How to build your own Raspberry Pi webcam

We were captivated by a fantastic project called PiSight by Max Braun, which used the now-20-year-old (!!) Apple iSight webcam. Max had disassembled his iSight in order to use its casing as a retro chic enclosure, putting a Raspberry Pi Zero inside along with one of our camera modules. He then programmed it to turn it into a plug-and-play webcam. Unfortunately, the software he wrote was no longer working due to progressions with our operating systems — but we were super keen for people to be able to use a Raspberry Pi camera as a webcam, and if we’re being scrupulously honest, we really wanted to recreate PiSight for ourselves. Happily, Dan and Kieran from Ideas on Board came to our rescue and got the software tweaked and working again.

Apple iSight Webcam
You don’t look a day over 19, iSight

We slightly amended Max’s original design for the 3D-printed parts so they fit our newest Raspberry Pi Camera Module 3. You need to print just two small support pieces so that the Raspberry Pi Zero 2 W and the camera module will sit nicely inside an Apple iSight shell. You can find the parts on Printables, and download them for free. We found an Apple iSight on good old eBay and we’ve made a disassembly video to show you how to remove the internals.

Plug-and-play Raspberry Pi USB webcam

With the software now updated and working, we decided to go the whole hog and create a big fancy Raspberry Pi webcam tutorial. It walks you through the process of building your own plug-and-play Raspberry Pi USB webcam using any of our cameras. You don’t need to hunt down a retro Apple iSight webcam to use as your shell: our tutorial shows you how to 3D print or laser cut your own sleek mount designs to hold the hardware in place atop your computer.

Nice mount you got there

The tutorial includes a shopping list showing you everything you’ll need, and it hand-holds you through installing the software, building your own mount, and assembling all your hardware. A typical laptop webcam is often low-quality and low-resolution — now you can enjoy a Raspberry Pi-powered upgrade.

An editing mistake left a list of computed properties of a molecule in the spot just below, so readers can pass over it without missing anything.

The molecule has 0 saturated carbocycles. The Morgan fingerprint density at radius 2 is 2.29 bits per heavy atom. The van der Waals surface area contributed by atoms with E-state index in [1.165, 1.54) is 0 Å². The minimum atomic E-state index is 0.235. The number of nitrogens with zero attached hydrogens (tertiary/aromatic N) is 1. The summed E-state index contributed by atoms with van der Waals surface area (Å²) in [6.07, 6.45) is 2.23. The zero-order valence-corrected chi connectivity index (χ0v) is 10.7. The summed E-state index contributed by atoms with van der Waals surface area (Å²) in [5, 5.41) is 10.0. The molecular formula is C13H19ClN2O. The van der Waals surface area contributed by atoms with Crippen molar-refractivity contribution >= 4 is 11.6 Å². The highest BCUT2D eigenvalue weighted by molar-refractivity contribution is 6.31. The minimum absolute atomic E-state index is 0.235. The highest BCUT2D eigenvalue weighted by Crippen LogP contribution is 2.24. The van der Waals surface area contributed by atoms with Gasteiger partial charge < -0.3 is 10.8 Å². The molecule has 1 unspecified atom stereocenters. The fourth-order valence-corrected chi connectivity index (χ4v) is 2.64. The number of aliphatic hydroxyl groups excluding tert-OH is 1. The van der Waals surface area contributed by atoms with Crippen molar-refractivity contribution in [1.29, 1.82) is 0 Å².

thagrol avatar

Your linked tutorial suggests using a 3B but without a significant (and undisclosed) hardware change neither the 3B nor the 3B+ support the required USB device mode.
The 3A+ does but needs a non-standard USB A male to USB A male cable not a “standard USB to USB cable”.
Further “Finally, if you’re using Raspberry Pi 4, simply connecting a suitable USB-C cable to your usual computer from your Raspberry Pi’s USB-C port will work, because this port can handle both power and data. You won’t need any additional cables.” is not guaranteed in my experience. It might work with a USB 3 host port but can be very hit and miss on a USB 2 host port. By your own documentation an idle bare board 4B needs 600mA. USB 2 permits a maximum of 500mA.
Those flaws in the tutorial are likely to cause folks trying to use anything other than a zero/zeroW/zero2W some problems.

thagrol avatar

Oh, and your addition to cmdline.txt (“dtoverlay=dwc2,dr_mode=otg”) also won’t work an a 3A+ as the ID pin is permanently pulled low. Use “dtoverlay=dwc2,dr_mode=peripheral” instead.

Toby avatar

Thanks for the feedback thagrol, we’ll amend the docs.

Jason avatar

I set this up exactly as in the instructions (copy and pasted every command) and when I finally connect to the computer “Usb device not recognised”. Device manager shows “unknown USB device (device descriptor request failed)”. I can’t make it work. Running on a zero 2 W btw.

Les avatar